While we are all exposed to mold and mold toxins — and are likely to test positive for the presence of mycotoxins in our urine — the MycoTOX Profile accounts for “normal” levels of exposure. If concentrations exceed the expected or “normal” levels, and you have symptoms of mold-related illness, mycotoxins are the likely cause, and treatment is recommended.

To read a case study of one of our patients who is successfully recovering from mold toxicity, check out “Meet the Patient: Case Study on Migraines and Environmental Acquired Illness.” To schedule an appointment or to consult with one of our physicians about your symptoms and get tested for mold toxicity, call Lori, our customer experience manager, at (813) 445-7770.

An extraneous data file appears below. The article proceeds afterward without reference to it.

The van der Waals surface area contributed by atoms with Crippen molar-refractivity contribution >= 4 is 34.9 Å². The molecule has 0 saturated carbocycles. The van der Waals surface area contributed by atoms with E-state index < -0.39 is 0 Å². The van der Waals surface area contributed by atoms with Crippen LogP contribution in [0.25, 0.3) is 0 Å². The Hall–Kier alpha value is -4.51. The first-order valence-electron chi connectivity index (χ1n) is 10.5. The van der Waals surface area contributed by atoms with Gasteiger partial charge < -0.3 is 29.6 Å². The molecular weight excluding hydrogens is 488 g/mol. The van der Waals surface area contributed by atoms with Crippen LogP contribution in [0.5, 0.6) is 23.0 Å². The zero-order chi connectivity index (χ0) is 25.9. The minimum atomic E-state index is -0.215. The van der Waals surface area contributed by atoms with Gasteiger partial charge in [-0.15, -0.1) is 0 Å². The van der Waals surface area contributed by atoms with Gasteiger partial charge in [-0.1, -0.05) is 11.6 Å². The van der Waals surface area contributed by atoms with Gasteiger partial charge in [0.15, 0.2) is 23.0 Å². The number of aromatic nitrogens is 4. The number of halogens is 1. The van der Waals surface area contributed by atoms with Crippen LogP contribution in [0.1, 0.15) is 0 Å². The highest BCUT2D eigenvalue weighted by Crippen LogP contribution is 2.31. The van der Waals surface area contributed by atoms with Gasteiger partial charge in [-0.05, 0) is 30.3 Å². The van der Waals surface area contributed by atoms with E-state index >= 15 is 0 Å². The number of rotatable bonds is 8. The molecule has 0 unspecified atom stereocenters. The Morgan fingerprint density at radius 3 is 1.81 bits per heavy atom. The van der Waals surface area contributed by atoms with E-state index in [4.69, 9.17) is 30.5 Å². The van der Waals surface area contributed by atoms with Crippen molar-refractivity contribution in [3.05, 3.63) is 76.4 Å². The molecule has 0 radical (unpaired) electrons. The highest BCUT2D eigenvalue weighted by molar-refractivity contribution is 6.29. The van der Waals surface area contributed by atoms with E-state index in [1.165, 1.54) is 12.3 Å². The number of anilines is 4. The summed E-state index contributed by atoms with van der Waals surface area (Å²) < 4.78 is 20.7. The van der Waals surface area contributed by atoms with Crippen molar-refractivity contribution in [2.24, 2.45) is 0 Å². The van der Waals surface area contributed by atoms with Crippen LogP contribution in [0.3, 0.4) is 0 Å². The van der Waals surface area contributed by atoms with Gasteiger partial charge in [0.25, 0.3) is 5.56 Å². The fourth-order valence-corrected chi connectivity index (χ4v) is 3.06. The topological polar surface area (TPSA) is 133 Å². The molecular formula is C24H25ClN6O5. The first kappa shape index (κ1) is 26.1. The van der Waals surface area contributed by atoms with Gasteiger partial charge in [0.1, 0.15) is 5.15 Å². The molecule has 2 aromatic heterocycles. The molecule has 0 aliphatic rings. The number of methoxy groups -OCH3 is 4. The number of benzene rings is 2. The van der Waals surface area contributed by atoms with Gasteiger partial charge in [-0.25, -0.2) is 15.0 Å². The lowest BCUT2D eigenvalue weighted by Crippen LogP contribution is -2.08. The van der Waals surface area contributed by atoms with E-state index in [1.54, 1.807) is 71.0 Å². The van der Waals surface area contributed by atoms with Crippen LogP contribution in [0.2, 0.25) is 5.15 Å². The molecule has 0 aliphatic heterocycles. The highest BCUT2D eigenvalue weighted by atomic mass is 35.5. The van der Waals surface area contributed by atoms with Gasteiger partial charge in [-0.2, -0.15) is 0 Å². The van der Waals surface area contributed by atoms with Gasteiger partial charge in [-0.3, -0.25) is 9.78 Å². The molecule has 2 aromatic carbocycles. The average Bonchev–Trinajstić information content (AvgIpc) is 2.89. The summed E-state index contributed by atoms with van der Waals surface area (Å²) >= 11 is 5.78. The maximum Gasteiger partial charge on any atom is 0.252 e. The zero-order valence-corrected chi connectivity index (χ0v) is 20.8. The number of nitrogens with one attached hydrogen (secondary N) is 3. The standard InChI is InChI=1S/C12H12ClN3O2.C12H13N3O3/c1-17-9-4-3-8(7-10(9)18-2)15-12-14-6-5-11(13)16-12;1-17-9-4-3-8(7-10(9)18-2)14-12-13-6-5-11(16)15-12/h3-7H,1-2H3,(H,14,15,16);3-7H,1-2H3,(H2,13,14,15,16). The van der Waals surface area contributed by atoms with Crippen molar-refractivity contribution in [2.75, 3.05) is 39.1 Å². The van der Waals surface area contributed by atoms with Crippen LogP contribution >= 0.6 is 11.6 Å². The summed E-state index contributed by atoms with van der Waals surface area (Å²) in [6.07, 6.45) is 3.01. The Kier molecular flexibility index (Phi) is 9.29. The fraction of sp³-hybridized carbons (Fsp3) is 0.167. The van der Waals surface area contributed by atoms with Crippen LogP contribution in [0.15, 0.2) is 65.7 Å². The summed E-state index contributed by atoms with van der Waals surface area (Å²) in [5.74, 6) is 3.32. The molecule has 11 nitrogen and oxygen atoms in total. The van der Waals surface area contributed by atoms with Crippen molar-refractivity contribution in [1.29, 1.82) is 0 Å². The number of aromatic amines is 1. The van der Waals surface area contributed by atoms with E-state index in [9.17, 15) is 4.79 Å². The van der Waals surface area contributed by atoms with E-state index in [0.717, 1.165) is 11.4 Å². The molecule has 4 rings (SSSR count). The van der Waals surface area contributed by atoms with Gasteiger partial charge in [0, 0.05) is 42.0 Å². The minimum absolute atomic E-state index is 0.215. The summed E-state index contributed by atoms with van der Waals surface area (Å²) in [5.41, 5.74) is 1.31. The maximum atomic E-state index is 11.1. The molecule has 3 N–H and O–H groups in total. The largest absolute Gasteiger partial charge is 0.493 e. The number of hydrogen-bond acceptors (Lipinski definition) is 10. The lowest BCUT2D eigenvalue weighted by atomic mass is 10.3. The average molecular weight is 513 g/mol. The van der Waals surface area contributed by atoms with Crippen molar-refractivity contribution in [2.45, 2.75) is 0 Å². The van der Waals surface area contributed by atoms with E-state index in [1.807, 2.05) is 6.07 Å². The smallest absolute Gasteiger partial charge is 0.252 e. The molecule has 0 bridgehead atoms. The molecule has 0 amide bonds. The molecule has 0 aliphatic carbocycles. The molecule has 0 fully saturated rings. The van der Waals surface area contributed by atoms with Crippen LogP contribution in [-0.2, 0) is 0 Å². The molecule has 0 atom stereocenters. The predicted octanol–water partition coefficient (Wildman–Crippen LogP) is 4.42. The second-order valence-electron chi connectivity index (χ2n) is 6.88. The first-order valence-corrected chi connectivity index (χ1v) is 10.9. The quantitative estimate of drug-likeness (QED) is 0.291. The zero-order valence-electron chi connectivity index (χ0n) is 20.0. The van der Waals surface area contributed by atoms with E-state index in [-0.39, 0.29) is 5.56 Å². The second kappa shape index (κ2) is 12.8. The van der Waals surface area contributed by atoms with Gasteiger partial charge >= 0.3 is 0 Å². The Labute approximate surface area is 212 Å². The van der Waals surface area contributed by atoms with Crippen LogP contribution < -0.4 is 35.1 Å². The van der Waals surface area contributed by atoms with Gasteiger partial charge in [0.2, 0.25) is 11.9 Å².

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Disclaimer: The information in this blog post about testing for mold toxins is provided for general informational purposes only and may not reflect current medical thinking or practices. No information contained in this post should be construed as medical advice from the medical staff at BioDesign Wellness Center, Inc., nor is this post intended to be a substitute for medical counsel on any subject matter. No reader of this post should act or refrain from acting on the basis of any information included in, or accessible through, this post without seeking the appropriate medical advice on the particular facts and circumstances at issue from a licensed medical professional in the recipient’s state, country or other appropriate licensing jurisdiction.